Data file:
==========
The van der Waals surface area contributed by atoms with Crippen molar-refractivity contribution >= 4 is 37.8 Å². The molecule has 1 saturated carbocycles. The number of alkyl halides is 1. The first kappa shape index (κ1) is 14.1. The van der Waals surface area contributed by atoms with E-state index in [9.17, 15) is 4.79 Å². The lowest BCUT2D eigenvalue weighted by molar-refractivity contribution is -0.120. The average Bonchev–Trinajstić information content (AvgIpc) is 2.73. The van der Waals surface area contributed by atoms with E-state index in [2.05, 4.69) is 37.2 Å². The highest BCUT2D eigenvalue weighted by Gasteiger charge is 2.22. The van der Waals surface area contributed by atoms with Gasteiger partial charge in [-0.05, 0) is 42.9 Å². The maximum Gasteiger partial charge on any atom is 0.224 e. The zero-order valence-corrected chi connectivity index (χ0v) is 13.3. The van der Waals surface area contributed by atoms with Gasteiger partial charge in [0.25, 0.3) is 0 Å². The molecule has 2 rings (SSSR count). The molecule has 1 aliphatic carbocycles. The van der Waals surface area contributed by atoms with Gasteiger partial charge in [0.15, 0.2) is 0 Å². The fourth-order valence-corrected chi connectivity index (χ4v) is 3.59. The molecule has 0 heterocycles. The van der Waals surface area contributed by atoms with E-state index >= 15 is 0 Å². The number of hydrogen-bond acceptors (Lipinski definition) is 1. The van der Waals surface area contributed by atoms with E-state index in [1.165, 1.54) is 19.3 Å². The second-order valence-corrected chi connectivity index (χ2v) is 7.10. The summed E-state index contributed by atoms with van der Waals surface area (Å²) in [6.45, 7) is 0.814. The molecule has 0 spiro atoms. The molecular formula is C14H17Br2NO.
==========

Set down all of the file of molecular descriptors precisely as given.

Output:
The van der Waals surface area contributed by atoms with Crippen molar-refractivity contribution >= 4 is 37.8 Å². The molecule has 1 saturated carbocycles. The number of alkyl halides is 1. The first kappa shape index (κ1) is 14.1. The van der Waals surface area contributed by atoms with E-state index in [9.17, 15) is 4.79 Å². The lowest BCUT2D eigenvalue weighted by molar-refractivity contribution is -0.120. The average Bonchev–Trinajstić information content (AvgIpc) is 2.73. The van der Waals surface area contributed by atoms with E-state index in [2.05, 4.69) is 37.2 Å². The highest BCUT2D eigenvalue weighted by Gasteiger charge is 2.22. The van der Waals surface area contributed by atoms with Gasteiger partial charge in [-0.05, 0) is 42.9 Å². The maximum Gasteiger partial charge on any atom is 0.224 e. The zero-order valence-corrected chi connectivity index (χ0v) is 13.3. The van der Waals surface area contributed by atoms with Gasteiger partial charge in [0.25, 0.3) is 0 Å². The molecule has 2 rings (SSSR count). The molecule has 1 aliphatic carbocycles. The van der Waals surface area contributed by atoms with Gasteiger partial charge in [0.15, 0.2) is 0 Å². The fourth-order valence-corrected chi connectivity index (χ4v) is 3.59. The molecule has 0 heterocycles. The van der Waals surface area contributed by atoms with E-state index >= 15 is 0 Å². The number of hydrogen-bond acceptors (Lipinski definition) is 1. The van der Waals surface area contributed by atoms with E-state index in [1.165, 1.54) is 19.3 Å². The second-order valence-corrected chi connectivity index (χ2v) is 7.10. The summed E-state index contributed by atoms with van der Waals surface area (Å²) in [6.45, 7) is 0.814. The molecule has 0 spiro atoms. The molecular formula is C14H17Br2NO.